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new south-korean zinema koldo almandoz   Over the last few years we’ve seen quite a few South Korean films shown at film festivals where they have also been awarded a fair number of prizes. And that, dear reader, is by no means a coincidence or quirk of fate. The political opening-up of South Korea has jigged up a fair number of different circles there. Local film-makers have made some really spine-tingling, radically shackle-free films on shoestring budgets, and little by little, we’re finally getting to see the kind of stuff that Western producers wouldn’t touch with a ten-foot barge pole. We should be grateful for the opportunity we’re getting to see the type of cinema that dances all over the bourgeois dribble that fills our screens normally.
Every year, there’s always somewhere you can get to feast your eyes on new films coming out of a country that is still very unknown to us. While most of these intimate stories are either experimental or terror, we still get a new focus on human relationships, the violence of our ever-changing society and a unique look at how we understand our bodies and sex. There are loads of names we could mention: Jang Sun woo (he premiered his wonderfully daring and beautifully bone-crunching story about masochism and love, “Lies”, on the big screen over here); Hang Sangsoo’s experimental work; any of the prolific Im Kwon-taek’s dozens of films, but we’ll concentrate our efforts on Kim Ki duk and Boon Joo-ho...

KIM KI DUK: e-mpossible interview on cinema

We tried one last time to interview this man over the net but there was absolutely nothing doing. Kim Ki-duk doesn’t do interviews. A journalist once said of him: “Kim Ki-duk makes the type of films that are made by somebody who has never been loved by his mother”. He wrote back to the journo saying that even though his mother might not know how to read or write, she had been a good mother. He also wrote that he would never give another interview.
Kim Ki-duk is an intuitive director. He was thrown out of school as a child, he started working in a factory and then he enlisted in the army. He has created a really vibrant and personal style of film-making without ever having received any formal training. He has exposed the darker sides of Korean society with his ever-present personal angle on things clearly to the fore. He comes up some violent yet beautiful metaphoric imagery that shies away from magical-realism. His films aren’t all that popular in his native land but over in Europe the organisers of the film festivals are always at each other’s throats trying to get him to premier his work with them. At the 51st San Sebastian International Film Festival, he was unexpectedly awarded Public’s Favourite Film Award for his amazing Bom, yeoreum, gaeul, gyeowool, geurigo, bom ( spring, summer, fall, winter... and spring). He has also made interesting pics like Coast Guard, Bad Guy, Address Unknown, Paladaemun, Real Fiction, and what is probably his most famous film, The Isle.

BOON JOONG-HO: possible interview about cinema

The crazy surrealist Barking Dogs Never Bite (2000) was this chap’s debut. As soon as we heard he was coming over, we got in touch with the press office at the film festival here in Donostia and asked for an interview. We arrived at the prefab set up at the hotel and out of curiosity we asked him how many interviews he’d had. The translator said our one was the fourth. By the end of the festival when his second film Memories of Murder (2003) had won him Best Director, Best New Director and the FIPRESCI Critics’ Award.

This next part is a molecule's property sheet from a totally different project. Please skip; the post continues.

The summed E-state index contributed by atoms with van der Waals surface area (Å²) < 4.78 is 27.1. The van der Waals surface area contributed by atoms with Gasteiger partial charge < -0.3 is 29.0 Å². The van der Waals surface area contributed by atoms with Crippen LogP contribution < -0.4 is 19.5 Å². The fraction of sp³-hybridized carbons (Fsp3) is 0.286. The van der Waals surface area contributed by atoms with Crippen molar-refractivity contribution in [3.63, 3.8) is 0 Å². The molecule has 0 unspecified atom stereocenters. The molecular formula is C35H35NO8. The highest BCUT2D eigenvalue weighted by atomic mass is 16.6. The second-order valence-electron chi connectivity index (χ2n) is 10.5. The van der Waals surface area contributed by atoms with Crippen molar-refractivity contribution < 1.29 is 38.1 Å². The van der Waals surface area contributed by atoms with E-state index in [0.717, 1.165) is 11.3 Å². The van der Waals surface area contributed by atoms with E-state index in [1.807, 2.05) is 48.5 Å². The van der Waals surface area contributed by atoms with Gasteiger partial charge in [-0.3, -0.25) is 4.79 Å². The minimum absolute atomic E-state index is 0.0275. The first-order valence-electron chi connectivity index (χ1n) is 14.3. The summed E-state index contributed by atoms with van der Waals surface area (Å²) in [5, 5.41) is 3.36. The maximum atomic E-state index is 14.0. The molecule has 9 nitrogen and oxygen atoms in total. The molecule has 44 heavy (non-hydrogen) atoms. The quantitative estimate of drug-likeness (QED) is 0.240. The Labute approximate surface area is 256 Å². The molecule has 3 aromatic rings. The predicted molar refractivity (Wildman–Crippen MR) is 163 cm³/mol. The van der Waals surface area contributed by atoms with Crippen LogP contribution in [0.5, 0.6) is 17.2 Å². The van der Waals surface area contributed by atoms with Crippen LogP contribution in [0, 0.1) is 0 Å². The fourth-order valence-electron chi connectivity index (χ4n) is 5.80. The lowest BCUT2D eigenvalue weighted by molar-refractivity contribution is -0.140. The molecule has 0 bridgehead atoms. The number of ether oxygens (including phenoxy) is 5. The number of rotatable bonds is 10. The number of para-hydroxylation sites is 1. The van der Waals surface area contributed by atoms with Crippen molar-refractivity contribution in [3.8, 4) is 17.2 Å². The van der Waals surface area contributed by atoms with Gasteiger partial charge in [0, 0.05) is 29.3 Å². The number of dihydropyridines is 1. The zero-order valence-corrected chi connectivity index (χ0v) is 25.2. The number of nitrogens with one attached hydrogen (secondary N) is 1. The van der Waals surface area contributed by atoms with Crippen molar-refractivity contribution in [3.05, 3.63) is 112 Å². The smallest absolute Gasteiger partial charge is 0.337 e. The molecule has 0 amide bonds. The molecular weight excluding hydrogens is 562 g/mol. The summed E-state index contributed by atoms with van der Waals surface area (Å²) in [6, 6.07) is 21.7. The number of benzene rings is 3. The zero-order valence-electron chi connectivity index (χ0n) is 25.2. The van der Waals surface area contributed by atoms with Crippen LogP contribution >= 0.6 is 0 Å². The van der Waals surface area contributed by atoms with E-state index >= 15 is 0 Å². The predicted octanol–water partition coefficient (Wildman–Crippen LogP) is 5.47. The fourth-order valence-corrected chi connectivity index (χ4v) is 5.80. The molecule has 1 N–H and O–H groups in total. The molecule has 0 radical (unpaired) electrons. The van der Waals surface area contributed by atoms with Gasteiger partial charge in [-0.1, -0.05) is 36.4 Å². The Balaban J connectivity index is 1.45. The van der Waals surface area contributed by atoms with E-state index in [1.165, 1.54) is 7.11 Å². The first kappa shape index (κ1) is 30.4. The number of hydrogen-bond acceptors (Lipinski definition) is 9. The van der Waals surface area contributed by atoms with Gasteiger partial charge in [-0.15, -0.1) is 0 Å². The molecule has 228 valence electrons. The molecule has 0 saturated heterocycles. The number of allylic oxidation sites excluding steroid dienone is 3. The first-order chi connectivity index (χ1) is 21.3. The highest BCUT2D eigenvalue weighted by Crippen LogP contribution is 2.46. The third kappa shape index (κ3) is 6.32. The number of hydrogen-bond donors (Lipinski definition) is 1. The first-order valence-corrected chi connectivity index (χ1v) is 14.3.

Why did you choose a true story to make Memories of Murder?
I wanted my second movie to be a police thriller, but I didn’t want to make your typical “cop” movie based on just action, intrigue and car chases. I wanted to develop the characters and make a social and humanist film as well as a police story.

The fact that you chose a case that was never solved only adds to the originality...
Yeah, it gives you the chance to make the film a bit more ambiguous. Instead of just focusing everything around the killer, it also homes in on the police side of things. The idea of the film is to capture the essence of Korea 20 years ago as seen through the eyes of the police in the film.

Do either of your films fit into any strict genre?
I wanted a humanistic approach to “Memories of Murder”, something realistic. The fact that “Memories of Murder” is based on a true story means that parts are quite frightening and other parts are quite funny. If you want to capture reality as a whole, you can’t limit yourself to any one genre in particular. The very same thing happened with “Barking dogs never bite”.

At the start of the film we come across a couple of police torturers, and though at first this is shocking and painful, by the end of the film I’d say that the viewer accepts this violence and even justifies it...
Doesn’t that happen all the time? Do we not accept all the brutality that is churned out on TV everyday? I don’t think it strange if the viewer changes their opinion as regards the two police characters. The same thing happens to all of us.

How do you explain the boom in South Korean film-making?
Ever since the 1970s there has been a new bunch of film-makers and producers who have really shaken up the South Korean cinema industry. Korea, politically and socially, has really opened up in the last few years and this “catching-up” with the rest of the world outside has given us the chance to “rethink” our society.

Is Korean cinema as successful at home as it is in Europe?
Some films are, but only the ones based on action, martial arts and copies of American style movies. Films with character or films made by “film-makers” aren’t as popular. Is in not like that over here as well? As far I know, once outside the film festivals, European films don’t reach that broad an audience. Is it not so?